AUSTRALIAN SITE: China has had a contract with SSC’s Yatharagga station since at least 2011, but the last time it used it was in June 2013. No final date has been given China would lose access to a strategic space tracking station in Western Australia when its contract expires, the facility’s owners said, a decision that cuts into Beijing’s expanding space exploration and navigational capabilities in the Pacific region. The Swedish Space Corp (SSC) has had a contract allowing Beijing access to the satellite antenna at the station since at least 2011. The station is located next to an SSC satellite station primarily used by the US and its agencies, including NASA. The Swedish state-owned company said it would not enter into any new contracts at the Australian site to support Chinese customers after
OFF BORDER ISLAND: The fisheries official disappeared from a patrol vessel wearing a life jacket and leaving behind his shoes, indicating an intentional move, Seoul said North Korean soldiers shot dead a suspected South Korean defector at sea and burned his body as a COVID-19 precaution after he was interrogated in the water over several hours, Seoul military officials said yesterday. It is the first killing of a South Korean citizen by North Korean forces for a decade, and comes with Pyongyang at high alert over the COVID-19 pandemic and inter-Korean relations at a standstill. The fisheries official disappeared from a patrol vessel near the western border island of Yeonpyeong on Monday, the official said. More than 24 hours later, North Korean forces located him in their waters and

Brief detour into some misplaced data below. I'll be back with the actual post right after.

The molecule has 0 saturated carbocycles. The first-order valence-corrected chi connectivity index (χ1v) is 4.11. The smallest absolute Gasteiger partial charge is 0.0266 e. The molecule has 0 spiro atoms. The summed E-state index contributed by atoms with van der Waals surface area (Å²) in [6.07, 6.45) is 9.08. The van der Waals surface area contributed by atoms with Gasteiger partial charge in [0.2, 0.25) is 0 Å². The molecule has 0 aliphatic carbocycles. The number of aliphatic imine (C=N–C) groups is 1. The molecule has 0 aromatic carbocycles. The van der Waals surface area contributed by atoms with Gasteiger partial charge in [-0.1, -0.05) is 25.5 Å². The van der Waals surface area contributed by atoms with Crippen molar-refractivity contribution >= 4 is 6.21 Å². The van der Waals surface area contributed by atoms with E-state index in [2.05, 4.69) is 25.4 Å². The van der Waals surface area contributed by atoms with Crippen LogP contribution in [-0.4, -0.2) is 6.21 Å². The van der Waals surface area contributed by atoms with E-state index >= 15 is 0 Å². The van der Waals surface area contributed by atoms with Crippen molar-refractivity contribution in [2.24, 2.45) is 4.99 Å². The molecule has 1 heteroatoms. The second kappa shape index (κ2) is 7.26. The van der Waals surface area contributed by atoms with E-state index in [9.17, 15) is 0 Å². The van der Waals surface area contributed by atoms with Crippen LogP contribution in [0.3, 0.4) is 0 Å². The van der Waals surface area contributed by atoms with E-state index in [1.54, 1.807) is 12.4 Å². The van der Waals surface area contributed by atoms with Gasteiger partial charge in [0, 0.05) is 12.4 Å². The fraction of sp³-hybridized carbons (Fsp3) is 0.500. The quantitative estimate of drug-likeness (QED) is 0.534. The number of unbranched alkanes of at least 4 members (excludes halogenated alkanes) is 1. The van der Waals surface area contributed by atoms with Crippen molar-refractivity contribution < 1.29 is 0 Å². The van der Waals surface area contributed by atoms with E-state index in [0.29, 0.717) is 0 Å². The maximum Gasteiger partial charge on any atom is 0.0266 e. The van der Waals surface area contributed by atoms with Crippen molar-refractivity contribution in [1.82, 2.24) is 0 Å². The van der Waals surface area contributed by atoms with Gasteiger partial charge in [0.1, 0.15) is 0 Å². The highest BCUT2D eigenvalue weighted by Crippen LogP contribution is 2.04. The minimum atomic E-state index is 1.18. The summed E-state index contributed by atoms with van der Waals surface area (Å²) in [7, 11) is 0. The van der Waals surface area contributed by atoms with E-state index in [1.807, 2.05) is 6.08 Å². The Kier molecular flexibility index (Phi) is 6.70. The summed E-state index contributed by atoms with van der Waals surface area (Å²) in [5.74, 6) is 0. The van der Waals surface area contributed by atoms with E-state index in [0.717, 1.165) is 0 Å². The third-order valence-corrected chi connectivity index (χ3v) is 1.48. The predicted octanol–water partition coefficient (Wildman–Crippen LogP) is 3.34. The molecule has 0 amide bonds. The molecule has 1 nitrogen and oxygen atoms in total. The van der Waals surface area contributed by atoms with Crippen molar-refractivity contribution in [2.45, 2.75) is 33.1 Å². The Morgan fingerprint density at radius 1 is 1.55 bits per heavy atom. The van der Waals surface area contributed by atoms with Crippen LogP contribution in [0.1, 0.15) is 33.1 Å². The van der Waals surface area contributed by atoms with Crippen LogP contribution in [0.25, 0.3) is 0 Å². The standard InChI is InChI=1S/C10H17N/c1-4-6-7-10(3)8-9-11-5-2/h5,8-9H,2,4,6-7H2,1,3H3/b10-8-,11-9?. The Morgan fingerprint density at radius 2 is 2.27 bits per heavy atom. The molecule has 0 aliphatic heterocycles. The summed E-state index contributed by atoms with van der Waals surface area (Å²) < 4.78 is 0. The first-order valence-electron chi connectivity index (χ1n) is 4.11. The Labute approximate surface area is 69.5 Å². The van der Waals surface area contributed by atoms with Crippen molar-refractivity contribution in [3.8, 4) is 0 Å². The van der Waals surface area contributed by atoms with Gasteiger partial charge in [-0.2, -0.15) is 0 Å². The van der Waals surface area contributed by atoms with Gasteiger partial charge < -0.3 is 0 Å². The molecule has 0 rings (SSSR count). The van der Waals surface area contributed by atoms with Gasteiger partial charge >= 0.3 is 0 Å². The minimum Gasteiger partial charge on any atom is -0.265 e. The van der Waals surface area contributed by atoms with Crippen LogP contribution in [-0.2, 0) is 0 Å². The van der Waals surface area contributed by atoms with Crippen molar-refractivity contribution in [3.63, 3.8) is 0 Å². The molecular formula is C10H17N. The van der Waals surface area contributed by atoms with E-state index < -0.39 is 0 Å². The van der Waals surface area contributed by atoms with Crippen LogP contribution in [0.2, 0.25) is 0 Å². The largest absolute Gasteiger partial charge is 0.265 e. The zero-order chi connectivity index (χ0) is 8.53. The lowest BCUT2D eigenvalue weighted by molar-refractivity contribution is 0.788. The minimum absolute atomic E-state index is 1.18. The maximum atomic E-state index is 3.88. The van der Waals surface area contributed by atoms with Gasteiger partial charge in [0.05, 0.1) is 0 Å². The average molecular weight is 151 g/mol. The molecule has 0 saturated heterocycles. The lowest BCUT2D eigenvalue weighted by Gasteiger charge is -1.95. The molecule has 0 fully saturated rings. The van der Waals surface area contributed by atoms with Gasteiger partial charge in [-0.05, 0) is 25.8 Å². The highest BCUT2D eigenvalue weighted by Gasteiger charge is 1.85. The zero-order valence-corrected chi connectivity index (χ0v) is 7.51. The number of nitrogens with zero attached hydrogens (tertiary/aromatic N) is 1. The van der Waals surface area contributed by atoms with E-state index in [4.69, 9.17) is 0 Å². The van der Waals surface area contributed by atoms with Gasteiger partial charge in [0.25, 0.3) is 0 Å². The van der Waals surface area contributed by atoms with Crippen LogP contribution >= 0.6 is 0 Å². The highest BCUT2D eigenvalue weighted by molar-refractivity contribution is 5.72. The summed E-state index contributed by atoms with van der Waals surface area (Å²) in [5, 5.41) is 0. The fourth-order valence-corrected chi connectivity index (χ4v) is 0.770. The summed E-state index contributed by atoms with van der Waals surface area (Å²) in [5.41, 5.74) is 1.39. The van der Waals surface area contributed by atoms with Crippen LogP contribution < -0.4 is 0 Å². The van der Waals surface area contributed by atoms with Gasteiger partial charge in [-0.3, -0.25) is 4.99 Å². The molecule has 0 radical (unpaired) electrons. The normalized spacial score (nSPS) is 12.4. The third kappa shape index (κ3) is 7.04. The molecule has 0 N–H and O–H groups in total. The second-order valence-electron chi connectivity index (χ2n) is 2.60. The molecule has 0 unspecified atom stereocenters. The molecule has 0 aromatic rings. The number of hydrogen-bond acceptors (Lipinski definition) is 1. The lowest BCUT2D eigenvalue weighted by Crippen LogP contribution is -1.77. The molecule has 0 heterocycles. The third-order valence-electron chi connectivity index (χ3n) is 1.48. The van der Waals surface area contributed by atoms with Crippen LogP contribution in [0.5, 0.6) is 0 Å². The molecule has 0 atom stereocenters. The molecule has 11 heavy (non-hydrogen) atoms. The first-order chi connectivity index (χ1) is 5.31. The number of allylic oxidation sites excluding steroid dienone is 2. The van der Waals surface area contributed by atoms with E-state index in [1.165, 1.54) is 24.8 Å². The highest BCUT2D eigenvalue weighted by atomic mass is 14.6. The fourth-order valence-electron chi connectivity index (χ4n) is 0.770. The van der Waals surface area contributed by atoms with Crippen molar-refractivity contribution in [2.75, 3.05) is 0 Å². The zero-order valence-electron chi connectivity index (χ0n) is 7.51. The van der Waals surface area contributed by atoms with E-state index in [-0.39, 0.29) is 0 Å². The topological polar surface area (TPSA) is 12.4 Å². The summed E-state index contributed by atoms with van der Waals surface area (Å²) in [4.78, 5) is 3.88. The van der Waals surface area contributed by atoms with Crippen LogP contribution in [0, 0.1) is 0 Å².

The scarcity of commercial flights landing at Sydney Airport has been a disaster for airlines and workers, but for hobby pilots the COVID-19 pandemic has provided the opportunity of a lifetime. The quieter-than-usual runways mean that private pilots have been given the chance to land at the international airport for the first time. When Sydney Flight College club captain Tim Lindley put out a call, he received an overwhelming response. He eventually organized for 14 light aircraft to fly into Sydney airport on Sunday. “For a lot of the pilots involved, including myself, it was a childhood dream to land in a big